Second, health care. This came up in the discussion of Watson, the Jeopardy playing AI that IBM claims it wants to retool for health care. They were concerned about the possible issues here, as health as least as touchy of a topic as the market. I’m not scared about it, though, because we still have doctors. Doctors may receive advice from computers, but the final decision is going to be in the hands of a human. We don’t send our brightest to school for a decade just to let them defer judgement: they’ll still sit between a patient and AI. Even so, this is again already happening today. In fact, we apparently even have a journal dedicated to this topic. As it is, we can use probabilistic models to diagnose various illnesses by telling a computer what the various symptoms are, and it’ll spit back the likelihood of various possibilities. AI researchers will tell you that they’re actually better than doctors since they have the accumulated knowledge of many more cases than any 1 doctor could ever know. Importantly, AI here is just a tool, not a legal person. We do have questions today, such as patient privacy when the data are being aggregated into a single machine, and these will be the questions moving forward.

To wrap this up, let’s bring this around to an example of AI that you must be familiar with to be reading this: web search. On the surface, it seems like this is a task that humans are performing, any non-trivial search engine you’ll encounter has all sorts of interesting AI in it, such as trying to figure out if you meant the scooters, the mice, the hygiene product, or the phone when you type in, “Why isn’t my razor working?” The net result is that people usually click on the first link, which means that we’ve already deferred a lot of our choices to AI in picking the “best match” to our search terms. But that’s a far cry from R2D2, and hopefully, no one will ever sue a search engine for giving them bad results.

And it’s everywhere else, too. Google translate, autonomous cars, Bing flight search, Amazon search recommendations, and Siri are all examples of what AI really looks like today, and frankly,  it’s not that scary. None of it may sound that impressive or very AI-like, but that tends to be a funny problem with AI as a field of research: once we figure out how to do it, it’s not AI anymore.

I think it’s important that all of those things I just rattled off are tools, not independent agents. We build things that we want, and for the most part, we want things done for us while leaving us in control. This means that we build wonderful systems that use AI to make our lives easier, but that last mile is still human.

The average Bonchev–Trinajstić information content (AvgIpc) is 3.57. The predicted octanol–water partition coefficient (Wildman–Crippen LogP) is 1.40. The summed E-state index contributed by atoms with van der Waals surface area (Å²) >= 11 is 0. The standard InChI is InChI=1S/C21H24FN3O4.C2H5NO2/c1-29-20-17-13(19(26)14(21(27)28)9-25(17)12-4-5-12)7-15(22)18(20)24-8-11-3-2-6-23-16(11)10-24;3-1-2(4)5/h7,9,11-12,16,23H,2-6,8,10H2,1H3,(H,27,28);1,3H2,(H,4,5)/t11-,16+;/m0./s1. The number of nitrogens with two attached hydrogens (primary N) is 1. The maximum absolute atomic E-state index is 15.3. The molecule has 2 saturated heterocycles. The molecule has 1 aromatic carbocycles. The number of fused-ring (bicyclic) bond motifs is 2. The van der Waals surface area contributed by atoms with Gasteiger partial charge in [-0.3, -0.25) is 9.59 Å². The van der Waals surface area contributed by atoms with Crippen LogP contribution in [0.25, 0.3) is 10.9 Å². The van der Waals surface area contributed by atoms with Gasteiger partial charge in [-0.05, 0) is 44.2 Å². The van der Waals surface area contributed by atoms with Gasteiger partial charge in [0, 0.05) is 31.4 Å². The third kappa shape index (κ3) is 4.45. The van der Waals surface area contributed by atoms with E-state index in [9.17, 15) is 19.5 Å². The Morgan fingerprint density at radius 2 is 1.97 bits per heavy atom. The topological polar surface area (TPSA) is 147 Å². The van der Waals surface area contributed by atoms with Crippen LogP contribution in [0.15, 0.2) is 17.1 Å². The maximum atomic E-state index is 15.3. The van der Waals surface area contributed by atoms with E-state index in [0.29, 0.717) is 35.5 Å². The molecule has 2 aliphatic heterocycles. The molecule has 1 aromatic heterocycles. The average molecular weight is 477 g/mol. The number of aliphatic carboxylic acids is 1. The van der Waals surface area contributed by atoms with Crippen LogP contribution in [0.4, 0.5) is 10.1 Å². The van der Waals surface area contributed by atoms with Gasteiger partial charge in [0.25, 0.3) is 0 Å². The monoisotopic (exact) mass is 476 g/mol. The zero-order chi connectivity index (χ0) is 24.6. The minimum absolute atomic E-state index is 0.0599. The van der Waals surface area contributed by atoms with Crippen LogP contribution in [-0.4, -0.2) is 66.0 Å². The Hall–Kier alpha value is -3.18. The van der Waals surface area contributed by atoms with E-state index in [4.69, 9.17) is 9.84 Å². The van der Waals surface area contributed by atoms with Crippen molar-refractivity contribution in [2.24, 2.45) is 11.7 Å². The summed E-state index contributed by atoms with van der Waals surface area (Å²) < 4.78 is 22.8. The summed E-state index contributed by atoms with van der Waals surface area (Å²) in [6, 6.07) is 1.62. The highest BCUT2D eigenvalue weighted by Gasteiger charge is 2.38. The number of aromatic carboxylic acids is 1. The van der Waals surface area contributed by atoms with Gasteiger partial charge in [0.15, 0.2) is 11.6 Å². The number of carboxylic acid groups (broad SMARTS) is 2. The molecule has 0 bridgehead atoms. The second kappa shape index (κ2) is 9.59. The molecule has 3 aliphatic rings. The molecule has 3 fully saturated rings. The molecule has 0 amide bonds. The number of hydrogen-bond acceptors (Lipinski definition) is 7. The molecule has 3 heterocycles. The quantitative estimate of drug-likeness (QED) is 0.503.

Given that this is what AI is and what it will be (so I claim), then the issues are already in front of us now. And if they don’t seem like issues, it’s because they aren’t. Do we worry about incorrect diagnoses from AI? A doctor may blame a computer, but it’s still the doctor’s call. What about an autonomous car getting into an accident? Assuming it’s entirely autonomous, it’s no different than trams that have a preset schedule. Cars aren’t going to have their own desires (such as to tailgate the jerk who cut them off), and since we’ll understand how they work, the mystery is gone.

So in summary, AI is here now, and it’s as it will be. There are legal issues to consider with respect to AI, but we shouldn’t be worrying about AI as a legal person. And appreciate and understand how important AI already is in your lives. As tools.

Journal Entry 8 for Development in Early Childhood

(This is my last journal for the class)

This week, I was in the language area, but with low interest in writing stories and having Christian nearby as well, that ended up being a small part of my actual focus as I drifted around. Instead, I want to focus on a longer interaction I had with A..

I was initially in the music room looking at the chicks with C. when she said that she was going to go out to the monkey bars. At that point, A. asked me, “Do you know what the monkey bars are?” I was curious as to why he would ask me such as a question, since I would assume that he would think I must know, so instead of just saying know, I instead just asked him if he could tell me what they are. He explains in reasonable terms about what they are and how children interact with them, and we briefly discuss his own ability with the monkey bars. Although this initially left me confused, my interpretation now is that this was how A. was initiating conversation. Aware that C. would no longer be the focus of my attention, he picked up on the most immediate discussion point and threw it out there for me to engage with him on. This particular question was somewhat awkward as a starting point, but A. did demonstrate an ability to discuss in a context-sensitive manner. Forman points out that “…we need to make a shift in what we believe a question to be…,” and he continues to discuss one possibility that a question is “an implied failure to communicate” (79). Between adults, A.’s question would simply whether one knew what monkey bars are, but to A., this question had a much different purpose, being primarily communicative instead of focused on the actual knowledge. Moreover, it worked as we began to talk as we walked out of the music room.